Across the hall, Lizzie’s sudden interest in joining the ranks of the Thetas’ “little sisters” removes a buffer between Rachel and Tina, the latter of whom has recently reignited her love affair with “How Bizarre,” the lone international hit by Kiwi pop act OMC. Rachel, like any rational human being, tired of the song during its brief, oppressive reign over Top 40 radio and is slowly coming unglued with each successive play. But Tina could care less: She loves the song and apparently doesn’t own headphones. It’s a simple matter of clashing personalities, a concept that some sitcoms base their entire premises on—relegated to the B-story here, however, it provides a welcome break from the fratty action. And its escalation toward mutually assured destruction in a a jewel case expertly relieves the tension, all the while introducing Monica Keena to a very lucky doorframe. The sequence is all the more impressive considering that, due to the unpredictably of music licensing, the songs were added in post-production—Keena and Christina Payano were simply dancing to suggestions of music provided to them by director Jay Chandrasekhar and writer Kristofor Brown. It’s a feat of both comedic commitment and crafty editing that it all comes together in the final cut.


Watching “Rush And Pledge” again, it occurred to me that both of the episode’s driving forces (the subject of Greek life and fears that the group is splintering) were topics the series’ creative core probably would’ve preferred to approach in the second season. They wouldn’t get that chance, and Undeclared is made richer by their jumping of the gun. Throughout the episode, Books tries to convince Steven that there’s something false and fleeting about the connection he’s made with his roommates, and there’s definitely some truth to that—I know my randomly assigned, freshman-year roommate at Michigan State wouldn’t have gotten soaked in milk on my behalf. But Lloyd, Marshall, and Ron are willing to take such punishment to show Steven they care—we’ll have to wait until next week to find out if he notices.

And since this isn’t Co-Ed Fever, there’ll actually be a next week.

Stray observations

  • We see Books and the lead “little sister,” Brandi, pick Steven and Lizzie up for a game of paintball, but we’re robbed of a combat sequence because Samm Levine took a shot directly to the mask during filming. The DVD set features the footage of Levine getting hit, with introduction from Seth Rogen, who compares it to the Zapruder film; the comparison is not entirely inaccurate.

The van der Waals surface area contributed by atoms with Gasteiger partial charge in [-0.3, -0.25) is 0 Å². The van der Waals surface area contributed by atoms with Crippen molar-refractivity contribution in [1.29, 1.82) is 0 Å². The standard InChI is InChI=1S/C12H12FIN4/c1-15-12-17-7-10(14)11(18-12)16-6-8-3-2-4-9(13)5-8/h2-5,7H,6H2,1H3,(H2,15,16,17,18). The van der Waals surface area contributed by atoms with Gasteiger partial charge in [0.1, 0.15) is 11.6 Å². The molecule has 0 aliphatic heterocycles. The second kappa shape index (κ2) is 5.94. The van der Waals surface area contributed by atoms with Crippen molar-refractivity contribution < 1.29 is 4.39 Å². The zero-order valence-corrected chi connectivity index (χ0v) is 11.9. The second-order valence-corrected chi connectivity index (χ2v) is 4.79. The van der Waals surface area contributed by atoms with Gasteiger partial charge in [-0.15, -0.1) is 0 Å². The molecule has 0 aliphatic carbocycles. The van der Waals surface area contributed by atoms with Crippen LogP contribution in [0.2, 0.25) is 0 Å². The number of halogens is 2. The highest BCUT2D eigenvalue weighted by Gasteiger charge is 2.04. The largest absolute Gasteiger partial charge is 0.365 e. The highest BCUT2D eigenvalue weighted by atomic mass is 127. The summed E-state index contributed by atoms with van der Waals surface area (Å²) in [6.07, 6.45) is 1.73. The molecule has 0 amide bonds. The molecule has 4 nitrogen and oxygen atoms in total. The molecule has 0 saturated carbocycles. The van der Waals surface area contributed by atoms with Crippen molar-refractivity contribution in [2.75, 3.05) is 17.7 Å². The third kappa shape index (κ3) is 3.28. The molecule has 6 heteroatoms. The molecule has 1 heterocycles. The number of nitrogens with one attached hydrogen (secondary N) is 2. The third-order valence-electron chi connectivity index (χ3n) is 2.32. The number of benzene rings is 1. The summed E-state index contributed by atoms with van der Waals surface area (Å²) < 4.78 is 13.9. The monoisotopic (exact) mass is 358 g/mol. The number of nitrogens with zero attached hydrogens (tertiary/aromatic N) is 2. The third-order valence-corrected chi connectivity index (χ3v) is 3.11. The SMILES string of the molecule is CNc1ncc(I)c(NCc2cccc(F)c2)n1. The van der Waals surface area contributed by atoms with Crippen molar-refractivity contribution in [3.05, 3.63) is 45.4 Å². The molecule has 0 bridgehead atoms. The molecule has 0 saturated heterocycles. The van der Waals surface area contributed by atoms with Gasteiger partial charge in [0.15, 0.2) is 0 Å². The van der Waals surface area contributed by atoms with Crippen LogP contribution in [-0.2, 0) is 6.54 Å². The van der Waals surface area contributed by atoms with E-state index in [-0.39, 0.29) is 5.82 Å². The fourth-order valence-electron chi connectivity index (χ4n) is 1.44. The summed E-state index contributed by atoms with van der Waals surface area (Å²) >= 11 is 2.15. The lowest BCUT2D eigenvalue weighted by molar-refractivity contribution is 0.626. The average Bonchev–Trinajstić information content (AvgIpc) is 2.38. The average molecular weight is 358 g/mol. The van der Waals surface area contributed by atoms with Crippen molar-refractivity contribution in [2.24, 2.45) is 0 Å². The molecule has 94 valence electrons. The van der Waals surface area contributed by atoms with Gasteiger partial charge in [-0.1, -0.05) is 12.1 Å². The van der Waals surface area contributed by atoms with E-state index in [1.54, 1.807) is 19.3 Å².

• Most of the Freaks And Geeks-Undeclared crossover has so far come from the “freaks” side of the equation, so it’s nice to see Levine and Natasha Melnick (the object of John Francis Dailey’s F & G affection) represent for the latter here.
  • Jay Chandrasekhar’s small body of television work—which also includes four stellar first-season episodes of Arrested Development and Community’s “Mixology Certification”—nearly makes up for Broken Lizard’s inability to replicate the magic of Super Troopers. Unfortunately, it also includes three credits on the modern-day Animal House knock-off Blue Mountain State.
  • “Hey Hal, you got any dirty ones?”
  • “I’m sorry, man, this is a dry rush. But don’t worry—Brother Taint makes a killer strawberry smoothie, man, with wheatgrass, pharmaceutical-grade ginseng. Killer buzz, man.”
  • “And, we’re almost like best friends”
  • “She’s allergic to paint”
  • “It’s true—I suck at video-wrestling. How will I tell my parents?”
  • “I was so scared! I thought you were going to make us do something messy”
  • “Are there more in our room—you think, maybe?”
  • “Theta Delta Zeta? Yeah, a little more like Theta Delta Dork-a. I cannot believe Steven is joining those guys. That kid could not become a bigger dork if he went on the road following the Dave Matthews Band.” “I like the Dave Matthews Band.” “Oh yeah, well I hear they’re touring the South next month—maybe you could see them and catch up on old times.”
  • “Yeah! Boob with a bowtie!”
  • “But beware the minotaur of malfeasance”
  • It’s in my head, so it might as well be in your head, too: Here’s the video for “How Bizarre,” a song which tears a page from the “Rock The Casbah” school of songwriting by featuring incomprehensible, slang-filled verses bookended by a chorus precision tooled for drunken sing-alongs.